Prime Minister Benjamin Netanyahu has repaid Michigan businessman Spencer Partrich 25,000 shekels ($7,685) for cigars he received from him improperly – 11 months after a State Comptroller’s Office committee ordered him to do so.
Netanyahu’s attorney, Yossi Cohen, informed the Prime Minister’s Office legal adviser, Shlomit Barnea-Fargo, as well as its controller, Itzik Davidian, of the repayment. As proof, Cohen attached a copy of the bank transfer from Netanyahu’s personal account to the businessman’s account.
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A month ago, Haaretz reported that Netanyahu had been ignoring Barnea-Fargo’s repeated requests to repay Partrich. In February she informed Attorney General Avichai Mendelblit, the state comptroller and the permits committee in the State Comptroller’s Office that she gave up.
“We did the best we could and more to implement the decisions of the permits committee, but our many requests were not answered and despite the agreement," she wrote. “As a result, we must inform the honorable permits committee that we have no way to obey its directive.”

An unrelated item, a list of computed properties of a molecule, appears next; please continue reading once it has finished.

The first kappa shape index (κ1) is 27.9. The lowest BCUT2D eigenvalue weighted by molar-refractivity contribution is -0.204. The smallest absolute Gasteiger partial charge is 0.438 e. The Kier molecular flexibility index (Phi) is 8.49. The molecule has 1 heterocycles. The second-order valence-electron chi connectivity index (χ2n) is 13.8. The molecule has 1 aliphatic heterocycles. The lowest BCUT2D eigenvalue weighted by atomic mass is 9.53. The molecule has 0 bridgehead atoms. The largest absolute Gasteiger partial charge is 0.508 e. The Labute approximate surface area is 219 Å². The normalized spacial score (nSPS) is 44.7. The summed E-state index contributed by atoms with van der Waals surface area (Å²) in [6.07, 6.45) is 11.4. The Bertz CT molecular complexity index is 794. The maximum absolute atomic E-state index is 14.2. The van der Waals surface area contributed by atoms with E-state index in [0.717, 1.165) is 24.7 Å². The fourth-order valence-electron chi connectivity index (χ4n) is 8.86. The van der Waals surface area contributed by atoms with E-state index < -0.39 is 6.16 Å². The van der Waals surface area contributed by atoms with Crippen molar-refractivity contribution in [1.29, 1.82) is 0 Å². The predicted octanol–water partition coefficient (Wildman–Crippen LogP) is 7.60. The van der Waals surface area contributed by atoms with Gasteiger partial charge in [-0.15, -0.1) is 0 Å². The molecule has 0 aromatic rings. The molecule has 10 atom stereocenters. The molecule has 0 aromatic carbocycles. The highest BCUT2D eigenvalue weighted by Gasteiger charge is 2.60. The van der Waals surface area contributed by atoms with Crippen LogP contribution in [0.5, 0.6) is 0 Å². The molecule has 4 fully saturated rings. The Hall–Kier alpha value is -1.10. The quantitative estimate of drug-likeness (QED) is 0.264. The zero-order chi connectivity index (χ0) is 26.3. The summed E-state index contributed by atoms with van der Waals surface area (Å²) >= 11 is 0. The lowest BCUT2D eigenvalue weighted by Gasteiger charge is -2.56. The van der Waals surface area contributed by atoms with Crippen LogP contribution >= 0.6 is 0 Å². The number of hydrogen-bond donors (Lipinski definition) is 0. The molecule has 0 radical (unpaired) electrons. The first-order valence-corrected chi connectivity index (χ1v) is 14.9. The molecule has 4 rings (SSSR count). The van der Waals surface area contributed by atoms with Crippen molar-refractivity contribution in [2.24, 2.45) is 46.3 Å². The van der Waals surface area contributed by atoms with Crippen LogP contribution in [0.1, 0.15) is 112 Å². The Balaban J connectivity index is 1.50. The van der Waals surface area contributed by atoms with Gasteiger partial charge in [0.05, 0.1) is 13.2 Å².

A few days later, Cohen stated on behalf of the prime minister that Netanyahu had received two suits from Partrich and they were returned to him in 2019. The statement, however, did not present evidence that the suits were returned. In another statement, Cohen said he estimates that Netanyahu had gotten 25,000 shekels’ worth of cigars from Partrich. It was the first time the Israeli authorities had been informed on the matter.
The authorities were puzzled by Cohen’s statements because the discussions held by the permits committee on the suits came after the suits were allegedly returned. “The fact that the suits had been returned was not known to the undersigned, which is why we made arguments about the suits as well,” Cohen have recently explained in a letter.
The High Court of Justice is scheduled to hear a petition by the Movement for Integrity against how the permits committee handled the items Netanyahu received from Partrich.